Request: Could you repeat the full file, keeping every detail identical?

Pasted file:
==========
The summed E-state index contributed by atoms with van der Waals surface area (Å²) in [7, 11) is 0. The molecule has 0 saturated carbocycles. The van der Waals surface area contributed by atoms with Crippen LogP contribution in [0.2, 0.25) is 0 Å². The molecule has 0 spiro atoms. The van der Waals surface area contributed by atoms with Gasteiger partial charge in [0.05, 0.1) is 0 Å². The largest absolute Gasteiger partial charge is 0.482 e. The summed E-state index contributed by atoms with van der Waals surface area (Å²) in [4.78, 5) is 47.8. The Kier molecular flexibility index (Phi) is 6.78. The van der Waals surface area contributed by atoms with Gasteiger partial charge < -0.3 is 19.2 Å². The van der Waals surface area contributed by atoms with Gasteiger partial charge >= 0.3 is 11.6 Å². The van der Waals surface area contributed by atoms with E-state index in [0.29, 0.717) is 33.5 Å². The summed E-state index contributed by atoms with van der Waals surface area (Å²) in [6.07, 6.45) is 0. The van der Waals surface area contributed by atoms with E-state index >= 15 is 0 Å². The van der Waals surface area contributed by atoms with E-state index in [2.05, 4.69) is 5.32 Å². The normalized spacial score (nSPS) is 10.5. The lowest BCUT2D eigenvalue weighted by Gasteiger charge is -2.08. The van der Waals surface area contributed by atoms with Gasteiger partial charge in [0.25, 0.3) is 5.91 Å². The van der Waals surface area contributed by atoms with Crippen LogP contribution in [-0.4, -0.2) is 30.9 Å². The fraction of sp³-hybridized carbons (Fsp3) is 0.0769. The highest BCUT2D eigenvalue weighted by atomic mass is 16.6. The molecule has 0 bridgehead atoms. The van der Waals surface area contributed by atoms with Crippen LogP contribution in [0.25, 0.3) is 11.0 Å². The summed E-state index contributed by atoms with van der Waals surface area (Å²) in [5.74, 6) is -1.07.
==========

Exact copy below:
The summed E-state index contributed by atoms with van der Waals surface area (Å²) in [7, 11) is 0. The molecule has 0 saturated carbocycles. The van der Waals surface area contributed by atoms with Crippen LogP contribution in [0.2, 0.25) is 0 Å². The molecule has 0 spiro atoms. The van der Waals surface area contributed by atoms with Gasteiger partial charge in [0.05, 0.1) is 0 Å². The largest absolute Gasteiger partial charge is 0.482 e. The summed E-state index contributed by atoms with van der Waals surface area (Å²) in [4.78, 5) is 47.8. The Kier molecular flexibility index (Phi) is 6.78. The van der Waals surface area contributed by atoms with Gasteiger partial charge < -0.3 is 19.2 Å². The van der Waals surface area contributed by atoms with Gasteiger partial charge >= 0.3 is 11.6 Å². The van der Waals surface area contributed by atoms with E-state index in [0.29, 0.717) is 33.5 Å². The summed E-state index contributed by atoms with van der Waals surface area (Å²) in [6.07, 6.45) is 0. The van der Waals surface area contributed by atoms with E-state index >= 15 is 0 Å². The van der Waals surface area contributed by atoms with E-state index in [2.05, 4.69) is 5.32 Å². The normalized spacial score (nSPS) is 10.5. The lowest BCUT2D eigenvalue weighted by Gasteiger charge is -2.08. The van der Waals surface area contributed by atoms with Gasteiger partial charge in [0.25, 0.3) is 5.91 Å². The van der Waals surface area contributed by atoms with Crippen LogP contribution in [-0.4, -0.2) is 30.9 Å². The fraction of sp³-hybridized carbons (Fsp3) is 0.0769. The highest BCUT2D eigenvalue weighted by atomic mass is 16.6. The molecule has 0 bridgehead atoms. The van der Waals surface area contributed by atoms with Crippen LogP contribution in [0.25, 0.3) is 11.0 Å². The summed E-state index contributed by atoms with van der Waals surface area (Å²) in [5.74, 6) is -1.07.